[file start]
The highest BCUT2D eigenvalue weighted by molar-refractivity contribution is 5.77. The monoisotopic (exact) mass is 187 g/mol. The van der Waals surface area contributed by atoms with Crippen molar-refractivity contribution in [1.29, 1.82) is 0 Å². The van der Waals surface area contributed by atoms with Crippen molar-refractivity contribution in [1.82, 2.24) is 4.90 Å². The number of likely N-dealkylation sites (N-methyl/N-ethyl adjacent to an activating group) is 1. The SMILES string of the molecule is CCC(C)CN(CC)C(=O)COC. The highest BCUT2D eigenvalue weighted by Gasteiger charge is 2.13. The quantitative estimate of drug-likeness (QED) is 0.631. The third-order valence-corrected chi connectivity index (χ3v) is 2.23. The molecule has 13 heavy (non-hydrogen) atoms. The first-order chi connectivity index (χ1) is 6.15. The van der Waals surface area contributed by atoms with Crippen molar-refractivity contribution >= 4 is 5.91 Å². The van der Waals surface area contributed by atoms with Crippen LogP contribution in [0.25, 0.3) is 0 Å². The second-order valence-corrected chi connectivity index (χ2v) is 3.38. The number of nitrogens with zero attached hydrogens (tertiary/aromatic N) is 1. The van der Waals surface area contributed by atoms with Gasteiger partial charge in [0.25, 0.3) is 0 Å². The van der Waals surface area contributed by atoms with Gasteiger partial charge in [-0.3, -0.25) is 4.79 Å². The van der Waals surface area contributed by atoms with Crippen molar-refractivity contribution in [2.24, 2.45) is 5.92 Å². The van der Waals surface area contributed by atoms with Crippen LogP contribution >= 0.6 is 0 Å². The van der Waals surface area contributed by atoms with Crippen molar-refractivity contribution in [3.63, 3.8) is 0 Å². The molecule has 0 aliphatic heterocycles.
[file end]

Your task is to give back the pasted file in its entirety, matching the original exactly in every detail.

The highest BCUT2D eigenvalue weighted by molar-refractivity contribution is 5.77. The monoisotopic (exact) mass is 187 g/mol. The van der Waals surface area contributed by atoms with Crippen molar-refractivity contribution in [1.29, 1.82) is 0 Å². The van der Waals surface area contributed by atoms with Crippen molar-refractivity contribution in [1.82, 2.24) is 4.90 Å². The number of likely N-dealkylation sites (N-methyl/N-ethyl adjacent to an activating group) is 1. The SMILES string of the molecule is CCC(C)CN(CC)C(=O)COC. The highest BCUT2D eigenvalue weighted by Gasteiger charge is 2.13. The quantitative estimate of drug-likeness (QED) is 0.631. The third-order valence-corrected chi connectivity index (χ3v) is 2.23. The molecule has 13 heavy (non-hydrogen) atoms. The first-order chi connectivity index (χ1) is 6.15. The van der Waals surface area contributed by atoms with Crippen molar-refractivity contribution >= 4 is 5.91 Å². The van der Waals surface area contributed by atoms with Crippen LogP contribution in [0.25, 0.3) is 0 Å². The second-order valence-corrected chi connectivity index (χ2v) is 3.38. The number of nitrogens with zero attached hydrogens (tertiary/aromatic N) is 1. The van der Waals surface area contributed by atoms with Gasteiger partial charge in [0.25, 0.3) is 0 Å². The van der Waals surface area contributed by atoms with Gasteiger partial charge in [-0.3, -0.25) is 4.79 Å². The van der Waals surface area contributed by atoms with Crippen molar-refractivity contribution in [2.24, 2.45) is 5.92 Å². The van der Waals surface area contributed by atoms with Crippen LogP contribution >= 0.6 is 0 Å². The van der Waals surface area contributed by atoms with Crippen molar-refractivity contribution in [3.63, 3.8) is 0 Å². The molecule has 0 aliphatic heterocycles.